Monday, October 02, 2006
Why we need human editors
This image from the UNC-Chapel Hill site illustrates what happens when news aggregators run wild and unchecked. Here are a few troubling things about this:
  • The headline style is inconsistent: Up or down? Pick one and stick with it.
  • The story links are redundant.
  • Editorials, op-eds or analysis pieces (assuming that's what the Woodward story is) are not labeled as such.
  • The Kiss headline is baffling. It turns out that the story has only one paragraph about a dispute over royalties, so the headline is also a bait and switch.
  • The Ivory Coast headline has an odd list at the end for no apparent reason.
  • The headline on the Vegas school story needs a semicolon.
A human editor could bring sense and reason to this mess. This is why copy editing and news judgment need to be as important and valued on the Web as they have been in print.
 
posted by Andy Bechtel at 4:46 PM | Permalink |


4 Comments:


  • At 2:13 AM, Anonymous Francesca

    I think you proved, by clicking on the Kiss link, that the "headline" did its work... Links on a Web page serve a much different purpose than headlines in a newspaper. And, I think the fact that the Woodward item is included in the same group -- and probably got as many, if not more, clicks than the Kiss link -- shows how little most Web readers care about the distinction between "news analysis" and "news."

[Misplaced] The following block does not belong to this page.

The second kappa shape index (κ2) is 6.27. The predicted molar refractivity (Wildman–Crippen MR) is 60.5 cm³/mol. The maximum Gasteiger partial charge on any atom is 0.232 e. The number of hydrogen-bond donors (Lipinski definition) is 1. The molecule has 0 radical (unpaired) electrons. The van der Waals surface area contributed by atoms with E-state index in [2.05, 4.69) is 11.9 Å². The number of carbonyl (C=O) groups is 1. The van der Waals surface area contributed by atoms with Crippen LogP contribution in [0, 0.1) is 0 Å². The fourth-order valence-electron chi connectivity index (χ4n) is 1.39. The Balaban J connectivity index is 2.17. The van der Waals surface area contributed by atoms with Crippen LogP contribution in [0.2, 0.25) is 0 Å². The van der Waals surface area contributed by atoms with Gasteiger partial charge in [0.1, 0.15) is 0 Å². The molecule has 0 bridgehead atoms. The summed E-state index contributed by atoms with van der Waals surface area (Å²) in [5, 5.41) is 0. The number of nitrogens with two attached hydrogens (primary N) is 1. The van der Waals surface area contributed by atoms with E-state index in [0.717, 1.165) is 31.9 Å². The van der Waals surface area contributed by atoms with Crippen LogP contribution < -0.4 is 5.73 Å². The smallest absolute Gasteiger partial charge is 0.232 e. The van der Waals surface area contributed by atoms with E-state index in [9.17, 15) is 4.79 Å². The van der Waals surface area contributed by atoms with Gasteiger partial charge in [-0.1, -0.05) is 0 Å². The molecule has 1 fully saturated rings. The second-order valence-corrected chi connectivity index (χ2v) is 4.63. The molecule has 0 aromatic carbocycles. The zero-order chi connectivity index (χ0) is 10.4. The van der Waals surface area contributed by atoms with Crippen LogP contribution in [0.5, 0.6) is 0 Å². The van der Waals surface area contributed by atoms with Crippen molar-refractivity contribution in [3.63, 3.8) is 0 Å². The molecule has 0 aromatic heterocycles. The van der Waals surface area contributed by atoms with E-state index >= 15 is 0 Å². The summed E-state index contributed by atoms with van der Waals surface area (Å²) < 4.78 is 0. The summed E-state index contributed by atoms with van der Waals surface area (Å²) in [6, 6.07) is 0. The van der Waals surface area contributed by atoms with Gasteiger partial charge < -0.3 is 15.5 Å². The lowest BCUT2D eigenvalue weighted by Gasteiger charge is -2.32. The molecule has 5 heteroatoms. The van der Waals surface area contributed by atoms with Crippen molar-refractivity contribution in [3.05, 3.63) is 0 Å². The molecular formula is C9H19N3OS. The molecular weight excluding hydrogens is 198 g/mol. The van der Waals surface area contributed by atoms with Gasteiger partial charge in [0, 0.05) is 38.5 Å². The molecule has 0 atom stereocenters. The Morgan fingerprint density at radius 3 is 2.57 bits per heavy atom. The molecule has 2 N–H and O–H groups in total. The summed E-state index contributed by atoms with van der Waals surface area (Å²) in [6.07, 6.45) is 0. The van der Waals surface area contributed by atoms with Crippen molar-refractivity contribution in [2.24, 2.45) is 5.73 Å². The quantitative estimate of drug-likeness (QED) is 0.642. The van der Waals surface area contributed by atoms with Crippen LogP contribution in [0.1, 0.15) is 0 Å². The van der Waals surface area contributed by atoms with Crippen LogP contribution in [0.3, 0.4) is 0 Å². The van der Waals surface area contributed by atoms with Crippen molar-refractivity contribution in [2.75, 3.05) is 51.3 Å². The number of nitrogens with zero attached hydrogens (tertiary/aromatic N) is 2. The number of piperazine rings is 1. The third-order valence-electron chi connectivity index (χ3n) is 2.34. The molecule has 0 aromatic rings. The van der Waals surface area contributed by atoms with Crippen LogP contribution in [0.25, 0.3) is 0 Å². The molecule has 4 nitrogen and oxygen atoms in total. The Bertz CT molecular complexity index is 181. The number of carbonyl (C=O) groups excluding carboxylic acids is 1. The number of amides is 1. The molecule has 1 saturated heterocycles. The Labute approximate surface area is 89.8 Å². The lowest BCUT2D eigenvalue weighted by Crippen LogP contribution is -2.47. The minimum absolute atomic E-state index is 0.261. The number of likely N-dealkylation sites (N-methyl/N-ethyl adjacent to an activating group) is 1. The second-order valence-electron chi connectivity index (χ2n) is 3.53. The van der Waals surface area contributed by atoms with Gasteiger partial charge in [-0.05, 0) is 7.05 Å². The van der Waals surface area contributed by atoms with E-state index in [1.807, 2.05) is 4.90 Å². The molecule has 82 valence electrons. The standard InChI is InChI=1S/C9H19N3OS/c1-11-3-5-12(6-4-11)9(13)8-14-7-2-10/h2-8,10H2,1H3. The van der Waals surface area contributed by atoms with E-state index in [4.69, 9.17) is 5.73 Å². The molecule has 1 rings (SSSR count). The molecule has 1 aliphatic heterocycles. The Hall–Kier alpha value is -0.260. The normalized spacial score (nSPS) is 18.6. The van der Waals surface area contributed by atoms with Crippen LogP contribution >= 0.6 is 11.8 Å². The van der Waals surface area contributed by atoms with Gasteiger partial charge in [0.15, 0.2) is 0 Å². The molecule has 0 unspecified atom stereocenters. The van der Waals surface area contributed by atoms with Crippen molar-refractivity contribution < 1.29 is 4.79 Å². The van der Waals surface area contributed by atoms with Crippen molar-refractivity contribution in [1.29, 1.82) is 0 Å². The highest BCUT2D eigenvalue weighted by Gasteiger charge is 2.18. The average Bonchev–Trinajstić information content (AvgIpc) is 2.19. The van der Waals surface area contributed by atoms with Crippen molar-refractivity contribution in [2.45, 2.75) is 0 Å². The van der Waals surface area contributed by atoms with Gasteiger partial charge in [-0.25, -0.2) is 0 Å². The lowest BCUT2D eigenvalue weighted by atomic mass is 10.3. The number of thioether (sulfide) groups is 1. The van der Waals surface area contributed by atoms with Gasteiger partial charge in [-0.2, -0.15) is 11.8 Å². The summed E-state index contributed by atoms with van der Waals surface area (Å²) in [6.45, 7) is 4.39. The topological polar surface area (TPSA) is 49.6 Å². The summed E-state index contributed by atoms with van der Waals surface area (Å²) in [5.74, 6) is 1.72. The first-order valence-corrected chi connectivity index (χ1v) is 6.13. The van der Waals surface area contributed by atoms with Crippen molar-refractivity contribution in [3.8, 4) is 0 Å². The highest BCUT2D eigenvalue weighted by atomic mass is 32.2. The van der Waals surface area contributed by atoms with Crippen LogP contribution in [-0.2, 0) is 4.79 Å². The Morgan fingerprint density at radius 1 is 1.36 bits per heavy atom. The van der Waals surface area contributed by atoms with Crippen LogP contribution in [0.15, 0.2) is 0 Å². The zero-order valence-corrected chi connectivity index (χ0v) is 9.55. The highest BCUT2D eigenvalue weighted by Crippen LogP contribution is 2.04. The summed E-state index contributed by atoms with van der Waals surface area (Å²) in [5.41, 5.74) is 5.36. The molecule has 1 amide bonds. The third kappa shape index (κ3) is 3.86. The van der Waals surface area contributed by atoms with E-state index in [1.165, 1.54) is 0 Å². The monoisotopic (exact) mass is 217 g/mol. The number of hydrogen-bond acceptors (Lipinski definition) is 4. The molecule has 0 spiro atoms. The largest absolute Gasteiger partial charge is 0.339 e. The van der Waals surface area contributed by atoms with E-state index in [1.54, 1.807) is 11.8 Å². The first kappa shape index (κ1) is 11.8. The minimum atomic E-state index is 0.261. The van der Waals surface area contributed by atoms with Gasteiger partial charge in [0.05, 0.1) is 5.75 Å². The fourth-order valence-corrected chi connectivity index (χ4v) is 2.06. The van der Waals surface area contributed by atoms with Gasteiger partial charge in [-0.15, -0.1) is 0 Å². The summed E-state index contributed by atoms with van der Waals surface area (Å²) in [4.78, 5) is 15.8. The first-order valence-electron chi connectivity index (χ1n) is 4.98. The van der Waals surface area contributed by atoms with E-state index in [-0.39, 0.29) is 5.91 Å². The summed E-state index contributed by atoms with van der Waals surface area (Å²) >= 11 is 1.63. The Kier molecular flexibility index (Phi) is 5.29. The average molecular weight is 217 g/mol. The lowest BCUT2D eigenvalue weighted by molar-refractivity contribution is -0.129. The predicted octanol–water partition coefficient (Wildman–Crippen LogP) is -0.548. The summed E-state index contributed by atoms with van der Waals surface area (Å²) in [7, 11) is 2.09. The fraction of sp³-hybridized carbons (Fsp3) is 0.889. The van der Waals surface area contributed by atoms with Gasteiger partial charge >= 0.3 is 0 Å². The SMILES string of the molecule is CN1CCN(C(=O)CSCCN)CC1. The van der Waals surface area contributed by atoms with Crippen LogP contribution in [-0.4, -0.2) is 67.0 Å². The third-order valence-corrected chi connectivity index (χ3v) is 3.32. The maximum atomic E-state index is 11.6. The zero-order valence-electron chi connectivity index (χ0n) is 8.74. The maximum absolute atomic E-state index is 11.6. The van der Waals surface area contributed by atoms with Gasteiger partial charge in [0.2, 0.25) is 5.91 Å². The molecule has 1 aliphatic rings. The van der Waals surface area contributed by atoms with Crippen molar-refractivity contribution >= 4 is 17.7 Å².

• At 1:56 PM, Blogger Andy Bechtel

    I agree that some headline considerations change depending on the medium. What may work in print may not work as well online.

    Some common values, however, trump those considerations. For example, a headline should deliver what it promises. This is my objection to the Supreme Court headline — the story was about something completely different, with the Kiss angle relegated to one paragraph at the end of the story. The fact that people clicked on it doesn't justify its fundamental dishonesty.

     
  • At 2:35 PM, Anonymous BrianR

    Didn't humans write the headlines that you found in this aggregator? By the title of this post are you saying the software is at fault? How did the “news aggregators run wild and unchecked”? Its just software run by people. Did the people using this tool not use good judgement? Its totally possible. :)

     
  • At 2:47 PM, Blogger Andy Bechtel

    Brian, those are good questions. Obviously, there was some human involvement in the process, but what I would advocate is a "macro" view from an editor to oversee accuracy and consistency in aggregators.

    As it is, aggregators often convey a haphazard and redundant approach. The big question is what role human editors should play in their operation.